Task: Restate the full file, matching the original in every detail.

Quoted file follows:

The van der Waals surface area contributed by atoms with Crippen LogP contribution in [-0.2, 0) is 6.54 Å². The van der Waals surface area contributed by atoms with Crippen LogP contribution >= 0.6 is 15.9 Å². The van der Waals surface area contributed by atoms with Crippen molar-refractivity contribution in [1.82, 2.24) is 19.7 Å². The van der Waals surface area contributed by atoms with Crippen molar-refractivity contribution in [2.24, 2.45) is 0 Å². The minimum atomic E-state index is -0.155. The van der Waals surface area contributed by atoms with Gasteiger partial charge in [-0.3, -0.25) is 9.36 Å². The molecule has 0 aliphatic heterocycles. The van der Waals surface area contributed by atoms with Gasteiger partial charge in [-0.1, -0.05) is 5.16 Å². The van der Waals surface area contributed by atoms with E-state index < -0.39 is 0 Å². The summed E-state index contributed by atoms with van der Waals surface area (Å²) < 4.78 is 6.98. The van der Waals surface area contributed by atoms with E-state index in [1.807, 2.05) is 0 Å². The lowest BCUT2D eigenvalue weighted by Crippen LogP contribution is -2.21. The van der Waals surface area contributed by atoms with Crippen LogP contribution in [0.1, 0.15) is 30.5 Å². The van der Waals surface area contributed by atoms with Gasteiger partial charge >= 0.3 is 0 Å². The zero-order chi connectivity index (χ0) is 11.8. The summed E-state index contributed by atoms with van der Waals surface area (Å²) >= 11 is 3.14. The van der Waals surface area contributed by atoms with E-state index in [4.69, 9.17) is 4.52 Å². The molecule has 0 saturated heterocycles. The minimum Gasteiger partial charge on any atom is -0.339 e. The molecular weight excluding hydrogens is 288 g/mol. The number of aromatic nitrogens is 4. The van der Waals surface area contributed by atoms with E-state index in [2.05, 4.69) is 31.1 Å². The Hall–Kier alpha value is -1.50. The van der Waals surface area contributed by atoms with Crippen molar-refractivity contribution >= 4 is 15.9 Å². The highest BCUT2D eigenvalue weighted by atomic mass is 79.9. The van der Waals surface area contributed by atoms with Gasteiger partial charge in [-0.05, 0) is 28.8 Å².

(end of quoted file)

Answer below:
The van der Waals surface area contributed by atoms with Crippen LogP contribution in [-0.2, 0) is 6.54 Å². The van der Waals surface area contributed by atoms with Crippen LogP contribution >= 0.6 is 15.9 Å². The van der Waals surface area contributed by atoms with Crippen molar-refractivity contribution in [1.82, 2.24) is 19.7 Å². The van der Waals surface area contributed by atoms with Crippen molar-refractivity contribution in [2.24, 2.45) is 0 Å². The minimum atomic E-state index is -0.155. The van der Waals surface area contributed by atoms with Gasteiger partial charge in [-0.3, -0.25) is 9.36 Å². The molecule has 0 aliphatic heterocycles. The van der Waals surface area contributed by atoms with Gasteiger partial charge in [-0.1, -0.05) is 5.16 Å². The van der Waals surface area contributed by atoms with E-state index < -0.39 is 0 Å². The summed E-state index contributed by atoms with van der Waals surface area (Å²) < 4.78 is 6.98. The van der Waals surface area contributed by atoms with E-state index in [1.807, 2.05) is 0 Å². The lowest BCUT2D eigenvalue weighted by Crippen LogP contribution is -2.21. The van der Waals surface area contributed by atoms with Crippen LogP contribution in [0.1, 0.15) is 30.5 Å². The van der Waals surface area contributed by atoms with Gasteiger partial charge >= 0.3 is 0 Å². The zero-order chi connectivity index (χ0) is 11.8. The summed E-state index contributed by atoms with van der Waals surface area (Å²) >= 11 is 3.14. The van der Waals surface area contributed by atoms with E-state index in [4.69, 9.17) is 4.52 Å². The molecule has 0 saturated heterocycles. The minimum Gasteiger partial charge on any atom is -0.339 e. The molecular weight excluding hydrogens is 288 g/mol. The number of aromatic nitrogens is 4. The van der Waals surface area contributed by atoms with E-state index in [2.05, 4.69) is 31.1 Å². The Hall–Kier alpha value is -1.50. The van der Waals surface area contributed by atoms with Crippen molar-refractivity contribution >= 4 is 15.9 Å². The highest BCUT2D eigenvalue weighted by atomic mass is 79.9. The van der Waals surface area contributed by atoms with Gasteiger partial charge in [-0.05, 0) is 28.8 Å².